All Commentary
Wednesday, September 30, 2020 Leer en Español

Does Big Tech Violate Antitrust Law? Let the Courts Decide, Not Congress

Congress is sticking its nose where it doesn't belong.

Image: Composite image by FEE (Steve Jurvetson

If you were accused of breaking the law, who would you trust more to hear you out, a court of law or Congress?

In late July, the House Judiciary Committee’s Antitrust Subcommittee held a hearing to study the market power of online platforms. Billed as a bipartisan review of Big Tech, the witnesses included Facebook CEO Mark Zuckerberg, Amazon CEO Jeff Bezos, Apple CEO Tim Cook, and Google CEO Sundar Pichai.

Unfortunately, it looks like the Subcommittee reached its verdict before holding the trial. Even before the hearing, Chairmen Jerry Nadler (D-NY) and David Cicilline (D-RI) had concluded that these companies are “too big,” that they “cannot be allowed to exist in society,” and that Congress will “have to think long and hard about how we could, in a congressional enactment, actually break up a company.”

The hearing itself painted a more nuanced picture, where each company defended its business practices and benefits for consumers. Each company illustrated both how they face robust competition in their various market segments and also have created new avenues for smaller businesses to sell their products. And, they pointed to the recent growth of Zoom, Spotify, Snapchat, and TikTok to prove that innovative companies still have a chance to compete with the big dogs.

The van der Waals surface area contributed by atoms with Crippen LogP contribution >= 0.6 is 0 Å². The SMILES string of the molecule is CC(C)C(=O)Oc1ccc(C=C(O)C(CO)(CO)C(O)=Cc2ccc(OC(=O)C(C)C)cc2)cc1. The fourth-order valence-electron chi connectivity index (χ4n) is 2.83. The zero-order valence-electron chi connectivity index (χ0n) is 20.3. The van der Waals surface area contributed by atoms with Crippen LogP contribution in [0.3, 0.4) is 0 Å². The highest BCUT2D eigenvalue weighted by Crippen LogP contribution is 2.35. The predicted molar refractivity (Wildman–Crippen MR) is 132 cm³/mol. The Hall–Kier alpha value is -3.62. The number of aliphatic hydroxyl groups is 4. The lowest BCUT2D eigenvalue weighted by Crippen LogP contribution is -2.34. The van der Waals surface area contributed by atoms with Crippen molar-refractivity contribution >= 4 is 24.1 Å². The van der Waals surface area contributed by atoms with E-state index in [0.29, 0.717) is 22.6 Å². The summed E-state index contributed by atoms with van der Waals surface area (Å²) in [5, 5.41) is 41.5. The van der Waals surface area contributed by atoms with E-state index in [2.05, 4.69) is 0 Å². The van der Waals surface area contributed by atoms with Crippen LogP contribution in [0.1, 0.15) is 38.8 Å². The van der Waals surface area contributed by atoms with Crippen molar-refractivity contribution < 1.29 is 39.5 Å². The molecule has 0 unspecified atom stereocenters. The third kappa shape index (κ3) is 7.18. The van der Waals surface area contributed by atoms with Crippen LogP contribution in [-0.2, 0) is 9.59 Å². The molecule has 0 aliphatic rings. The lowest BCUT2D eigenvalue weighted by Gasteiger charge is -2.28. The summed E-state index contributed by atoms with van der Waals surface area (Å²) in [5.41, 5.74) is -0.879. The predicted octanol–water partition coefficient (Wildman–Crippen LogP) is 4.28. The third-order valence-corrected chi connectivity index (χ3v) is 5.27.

In addition to prejudging the outcome themselves, the House majority may have stacked the hearing against Big Tech. As the hearing shaped up, the majority’s committee staffers contacted lawyers from two of the tech companies to request a call to discuss the hearing’s format. Initially, they included minority staff, per normal practice.

An hour later, however, the majority staff reversed course and told their Republican counterparts that they had sent out the relevant scheduling emails prematurely, and to disregard the request for a call. Yet the calls went on as originally planned. Worse, majority staff appears to have claimed to speak on behalf of the minority and, according to some, may even have misrepresented their position on critical points about how the hearing would be conducted.

Of course, when you’ve already made up your mind, the process doesn’t matter. As Chairman Cicilline stated before the hearing, “there is a real understanding and expectation that we’re going to do something about this as a Congress. The American people are expecting us to.”

Despite the statements of Chairmen Nadler and Cicilline, the real “solution” rests in the court system. As part of its review, the Subcommittee surveyed numerous antitrust experts from across the ideological spectrum. Most experts opposed substantive changes to the antitrust laws. They explained that law enforcement agencies have sufficient tools to tackle anticompetitive conduct and that statutory changes could create legal uncertainty and ultimately damage the economy.

In particular, most scholars, including senior enforcement officials from both Republican and Democratic administrations, continue to support the principle that antitrust law should focus on consumer welfare, rather than political concerns or the outdated idea that “big is bad.” To abandon that touchstone would invite chaos.

Both the Department of Justice and the Federal Trade Commission, as well as state attorneys general of both parties, are already thoroughly reviewing the conduct of these and other technology companies. If they pursue lawsuits, the technology companies will have their day in court. That process will be fair and impartial, insulated from political pressure. It also will determine whether these companies are complying with the antitrust laws—and reveal whether changes are needed.

  • Asheesh Agarwal is Deputy General Counsel at TechFreedom, a technology policy think tank.